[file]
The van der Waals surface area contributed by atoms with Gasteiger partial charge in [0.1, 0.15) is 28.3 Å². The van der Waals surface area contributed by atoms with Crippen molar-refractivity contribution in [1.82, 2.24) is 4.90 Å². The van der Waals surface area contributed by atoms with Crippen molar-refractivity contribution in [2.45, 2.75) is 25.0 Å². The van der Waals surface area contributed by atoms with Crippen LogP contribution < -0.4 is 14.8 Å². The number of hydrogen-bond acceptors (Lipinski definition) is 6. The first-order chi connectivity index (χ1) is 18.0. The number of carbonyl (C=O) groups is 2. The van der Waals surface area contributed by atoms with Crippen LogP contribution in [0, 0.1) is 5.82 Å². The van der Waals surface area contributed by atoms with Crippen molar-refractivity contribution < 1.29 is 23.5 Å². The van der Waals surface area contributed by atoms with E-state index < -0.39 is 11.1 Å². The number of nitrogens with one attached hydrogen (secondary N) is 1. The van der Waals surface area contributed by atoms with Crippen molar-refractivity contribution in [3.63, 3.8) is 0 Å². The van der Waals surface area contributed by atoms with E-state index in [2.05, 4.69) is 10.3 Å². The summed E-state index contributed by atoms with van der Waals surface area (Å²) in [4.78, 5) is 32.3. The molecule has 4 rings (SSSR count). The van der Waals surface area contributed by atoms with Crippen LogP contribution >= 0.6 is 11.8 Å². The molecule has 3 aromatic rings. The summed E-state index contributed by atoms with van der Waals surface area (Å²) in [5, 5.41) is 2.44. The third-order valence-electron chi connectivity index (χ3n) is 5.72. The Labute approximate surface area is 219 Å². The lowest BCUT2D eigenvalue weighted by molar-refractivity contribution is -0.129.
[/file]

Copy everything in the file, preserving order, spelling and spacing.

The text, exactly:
The van der Waals surface area contributed by atoms with Gasteiger partial charge in [0.1, 0.15) is 28.3 Å². The van der Waals surface area contributed by atoms with Crippen molar-refractivity contribution in [1.82, 2.24) is 4.90 Å². The van der Waals surface area contributed by atoms with Crippen molar-refractivity contribution in [2.45, 2.75) is 25.0 Å². The van der Waals surface area contributed by atoms with Crippen LogP contribution < -0.4 is 14.8 Å². The number of hydrogen-bond acceptors (Lipinski definition) is 6. The first-order chi connectivity index (χ1) is 18.0. The number of carbonyl (C=O) groups is 2. The van der Waals surface area contributed by atoms with Crippen LogP contribution in [0, 0.1) is 5.82 Å². The van der Waals surface area contributed by atoms with Crippen molar-refractivity contribution < 1.29 is 23.5 Å². The van der Waals surface area contributed by atoms with E-state index < -0.39 is 11.1 Å². The number of nitrogens with one attached hydrogen (secondary N) is 1. The van der Waals surface area contributed by atoms with Crippen molar-refractivity contribution in [3.63, 3.8) is 0 Å². The van der Waals surface area contributed by atoms with E-state index in [2.05, 4.69) is 10.3 Å². The summed E-state index contributed by atoms with van der Waals surface area (Å²) in [4.78, 5) is 32.3. The molecule has 4 rings (SSSR count). The van der Waals surface area contributed by atoms with Crippen LogP contribution >= 0.6 is 11.8 Å². The molecule has 3 aromatic rings. The summed E-state index contributed by atoms with van der Waals surface area (Å²) in [5, 5.41) is 2.44. The third-order valence-electron chi connectivity index (χ3n) is 5.72. The Labute approximate surface area is 219 Å². The lowest BCUT2D eigenvalue weighted by molar-refractivity contribution is -0.129.